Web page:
Mr. QUINSON: I wouldn't say that, no. What I have actually moved to is a different way of doing things. For example, I spent - I don't know, I think four - years without driving a car, and now I have to drive a car just to go to the various places. And what I do is, I pray in my car, so I have some of the Psalms and singings that I can listen to. And I sing with them. And so it's - that is different compared to what I used to do before.

GROSS: Wait. Wait. I'm going to stop you. Can you multitask while you pray? I mean, is that...

(Soundbite of laughter)

GROSS: Is that acceptable?

Mr. QUINSON: Well, for me it is. But I mean, sure, it doesn't mean that I don't take some time off and really give - I mean, all my time and all my body is silent and resting in prayer. But also, there - I think there are different ways you can connect in prayer and certainly, this is one of the new ones you can have in the modern world, is that you can really also listen to a radio and pray with other people over the radio. So it really is a new way of connecting with other people in prayer, and I think it would be just simply stupid not to join in. And that is certainly new for me, but it's really in line with what I've been doing over the years.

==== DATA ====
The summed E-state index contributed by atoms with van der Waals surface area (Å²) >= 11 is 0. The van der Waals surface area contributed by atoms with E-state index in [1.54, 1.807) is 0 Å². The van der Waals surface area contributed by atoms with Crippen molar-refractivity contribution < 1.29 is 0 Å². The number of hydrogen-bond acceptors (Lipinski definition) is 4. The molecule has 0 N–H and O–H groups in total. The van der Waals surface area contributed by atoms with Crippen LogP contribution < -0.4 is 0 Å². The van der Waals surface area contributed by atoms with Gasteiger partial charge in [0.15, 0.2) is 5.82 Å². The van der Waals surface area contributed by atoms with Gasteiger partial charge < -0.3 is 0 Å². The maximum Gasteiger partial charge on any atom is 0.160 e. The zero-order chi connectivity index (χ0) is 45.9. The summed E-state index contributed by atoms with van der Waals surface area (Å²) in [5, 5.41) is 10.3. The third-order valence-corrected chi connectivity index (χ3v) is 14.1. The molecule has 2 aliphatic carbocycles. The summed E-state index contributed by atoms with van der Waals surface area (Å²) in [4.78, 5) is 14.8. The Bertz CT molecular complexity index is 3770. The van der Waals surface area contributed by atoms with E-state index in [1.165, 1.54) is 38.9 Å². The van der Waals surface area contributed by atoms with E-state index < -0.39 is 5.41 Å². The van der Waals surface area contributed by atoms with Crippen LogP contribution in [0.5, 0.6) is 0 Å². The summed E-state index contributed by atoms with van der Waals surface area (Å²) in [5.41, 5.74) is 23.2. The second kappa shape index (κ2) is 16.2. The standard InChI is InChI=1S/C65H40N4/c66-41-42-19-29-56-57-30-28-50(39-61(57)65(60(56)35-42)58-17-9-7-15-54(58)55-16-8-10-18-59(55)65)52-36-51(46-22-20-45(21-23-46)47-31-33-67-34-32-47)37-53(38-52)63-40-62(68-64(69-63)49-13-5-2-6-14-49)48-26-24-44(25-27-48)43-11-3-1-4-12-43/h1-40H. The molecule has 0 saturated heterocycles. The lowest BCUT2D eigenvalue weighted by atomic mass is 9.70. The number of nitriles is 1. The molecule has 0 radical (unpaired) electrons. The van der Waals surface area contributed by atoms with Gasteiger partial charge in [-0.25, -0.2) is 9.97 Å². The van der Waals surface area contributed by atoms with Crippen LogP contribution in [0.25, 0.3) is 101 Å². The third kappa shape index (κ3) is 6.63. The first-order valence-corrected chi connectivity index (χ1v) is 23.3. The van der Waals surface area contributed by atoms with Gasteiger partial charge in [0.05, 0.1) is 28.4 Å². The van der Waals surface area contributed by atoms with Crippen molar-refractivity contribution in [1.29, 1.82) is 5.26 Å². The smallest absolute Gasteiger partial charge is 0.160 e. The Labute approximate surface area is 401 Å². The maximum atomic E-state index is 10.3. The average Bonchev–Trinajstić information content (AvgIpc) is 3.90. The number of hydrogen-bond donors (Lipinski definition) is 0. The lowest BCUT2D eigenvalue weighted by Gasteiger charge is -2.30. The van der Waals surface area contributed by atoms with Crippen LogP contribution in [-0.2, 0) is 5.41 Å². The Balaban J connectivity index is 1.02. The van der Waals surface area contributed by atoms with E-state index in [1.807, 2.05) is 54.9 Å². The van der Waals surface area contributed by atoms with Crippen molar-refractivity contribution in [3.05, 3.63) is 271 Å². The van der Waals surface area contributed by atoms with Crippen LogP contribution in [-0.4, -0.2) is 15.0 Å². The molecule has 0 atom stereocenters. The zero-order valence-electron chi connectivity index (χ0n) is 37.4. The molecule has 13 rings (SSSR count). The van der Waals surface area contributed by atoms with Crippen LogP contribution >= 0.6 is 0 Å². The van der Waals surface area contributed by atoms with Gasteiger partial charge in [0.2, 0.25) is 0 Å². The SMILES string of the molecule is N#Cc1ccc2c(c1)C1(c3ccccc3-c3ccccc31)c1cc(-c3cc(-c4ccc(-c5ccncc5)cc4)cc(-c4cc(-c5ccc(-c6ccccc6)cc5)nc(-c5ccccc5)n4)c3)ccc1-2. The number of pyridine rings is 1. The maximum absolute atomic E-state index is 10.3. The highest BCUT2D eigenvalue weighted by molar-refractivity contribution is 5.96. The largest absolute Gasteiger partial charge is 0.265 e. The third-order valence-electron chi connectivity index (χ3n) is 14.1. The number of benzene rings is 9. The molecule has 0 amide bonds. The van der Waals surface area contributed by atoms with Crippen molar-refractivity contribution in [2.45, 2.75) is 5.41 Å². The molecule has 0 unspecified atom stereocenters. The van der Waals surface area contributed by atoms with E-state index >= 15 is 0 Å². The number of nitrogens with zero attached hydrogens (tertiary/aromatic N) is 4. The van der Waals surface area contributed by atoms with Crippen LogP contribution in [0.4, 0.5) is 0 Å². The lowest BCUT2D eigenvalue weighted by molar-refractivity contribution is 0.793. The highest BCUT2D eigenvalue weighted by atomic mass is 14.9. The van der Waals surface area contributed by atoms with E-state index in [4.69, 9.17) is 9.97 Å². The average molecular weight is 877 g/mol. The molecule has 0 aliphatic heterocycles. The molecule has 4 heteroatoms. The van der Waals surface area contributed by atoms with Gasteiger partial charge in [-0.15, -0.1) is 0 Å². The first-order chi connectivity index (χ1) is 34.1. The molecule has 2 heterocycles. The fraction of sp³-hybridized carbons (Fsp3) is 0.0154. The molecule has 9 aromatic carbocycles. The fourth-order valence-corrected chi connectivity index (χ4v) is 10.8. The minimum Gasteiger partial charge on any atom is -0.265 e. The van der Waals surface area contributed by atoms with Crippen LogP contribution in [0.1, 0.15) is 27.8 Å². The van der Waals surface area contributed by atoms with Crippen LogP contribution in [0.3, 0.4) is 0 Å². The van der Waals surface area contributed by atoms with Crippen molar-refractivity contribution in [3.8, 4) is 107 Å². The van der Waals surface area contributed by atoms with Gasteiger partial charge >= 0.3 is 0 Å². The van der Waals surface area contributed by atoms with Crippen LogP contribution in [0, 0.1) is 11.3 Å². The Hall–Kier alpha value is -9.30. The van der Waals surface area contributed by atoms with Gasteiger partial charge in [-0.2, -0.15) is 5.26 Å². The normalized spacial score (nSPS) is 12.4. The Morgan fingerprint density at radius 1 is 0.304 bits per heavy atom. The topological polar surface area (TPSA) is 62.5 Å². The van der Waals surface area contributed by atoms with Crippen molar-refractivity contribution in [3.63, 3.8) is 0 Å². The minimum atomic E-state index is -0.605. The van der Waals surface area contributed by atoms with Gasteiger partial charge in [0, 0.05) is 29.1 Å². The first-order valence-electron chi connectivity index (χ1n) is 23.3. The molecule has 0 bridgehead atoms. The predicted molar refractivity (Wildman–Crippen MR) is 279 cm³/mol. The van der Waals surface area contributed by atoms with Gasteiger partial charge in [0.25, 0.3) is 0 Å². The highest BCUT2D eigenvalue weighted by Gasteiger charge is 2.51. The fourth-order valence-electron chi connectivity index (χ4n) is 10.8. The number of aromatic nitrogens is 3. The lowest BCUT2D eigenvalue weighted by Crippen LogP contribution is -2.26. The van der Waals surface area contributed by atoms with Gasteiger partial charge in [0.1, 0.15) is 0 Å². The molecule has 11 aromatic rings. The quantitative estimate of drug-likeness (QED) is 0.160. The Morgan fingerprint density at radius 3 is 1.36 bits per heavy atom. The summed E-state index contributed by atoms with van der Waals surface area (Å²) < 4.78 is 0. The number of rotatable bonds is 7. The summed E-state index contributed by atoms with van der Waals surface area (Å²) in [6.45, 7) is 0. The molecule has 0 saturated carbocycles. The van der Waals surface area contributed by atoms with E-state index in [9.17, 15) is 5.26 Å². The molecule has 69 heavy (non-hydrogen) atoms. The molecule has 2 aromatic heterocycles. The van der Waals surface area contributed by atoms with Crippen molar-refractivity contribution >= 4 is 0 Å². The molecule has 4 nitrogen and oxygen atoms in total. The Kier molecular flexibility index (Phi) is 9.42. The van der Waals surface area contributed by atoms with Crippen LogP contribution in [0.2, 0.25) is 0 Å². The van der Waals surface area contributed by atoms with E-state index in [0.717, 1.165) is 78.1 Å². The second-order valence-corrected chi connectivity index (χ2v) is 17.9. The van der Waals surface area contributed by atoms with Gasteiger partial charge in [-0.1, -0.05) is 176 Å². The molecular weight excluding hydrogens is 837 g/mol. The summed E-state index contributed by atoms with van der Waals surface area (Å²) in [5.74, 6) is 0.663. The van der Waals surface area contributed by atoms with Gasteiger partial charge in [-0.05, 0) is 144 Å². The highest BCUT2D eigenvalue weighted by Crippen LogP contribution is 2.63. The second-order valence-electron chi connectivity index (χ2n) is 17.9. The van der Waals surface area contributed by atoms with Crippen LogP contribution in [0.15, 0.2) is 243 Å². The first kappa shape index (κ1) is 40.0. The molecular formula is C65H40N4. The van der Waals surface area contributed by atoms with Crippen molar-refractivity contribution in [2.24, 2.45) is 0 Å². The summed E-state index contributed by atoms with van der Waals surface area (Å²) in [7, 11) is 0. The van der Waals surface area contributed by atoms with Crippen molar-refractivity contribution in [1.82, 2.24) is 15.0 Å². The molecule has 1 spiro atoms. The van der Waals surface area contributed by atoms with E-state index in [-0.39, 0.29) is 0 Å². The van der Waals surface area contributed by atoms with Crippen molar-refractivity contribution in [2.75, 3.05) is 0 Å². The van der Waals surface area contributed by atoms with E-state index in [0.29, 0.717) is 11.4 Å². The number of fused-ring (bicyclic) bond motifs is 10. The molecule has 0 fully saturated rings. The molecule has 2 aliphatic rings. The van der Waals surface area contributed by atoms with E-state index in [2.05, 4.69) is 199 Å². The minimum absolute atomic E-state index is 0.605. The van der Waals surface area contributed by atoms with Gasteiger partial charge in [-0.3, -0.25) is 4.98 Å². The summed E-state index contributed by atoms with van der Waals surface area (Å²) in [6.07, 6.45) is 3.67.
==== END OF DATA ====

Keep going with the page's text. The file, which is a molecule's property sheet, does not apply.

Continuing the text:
GROSS: Well, I want to thank you so much for talking with us.

Mr. QUINSON: Well, thank you.

GROSS: Henry Quinson served as an adviser for the new film "Of Gods and Men."

Copyright © 2011 NPR. All rights reserved. Visit our website terms of use and permissions pages at www.npr.org for further information.

NPR transcripts are created on a rush deadline by Verb8tm, Inc., an NPR contractor, and produced using a proprietary transcription process developed with NPR. This text may not be in its final form and may be updated or revised in the future. Accuracy and availability may vary. The authoritative record of NPR’s programming is the audio record.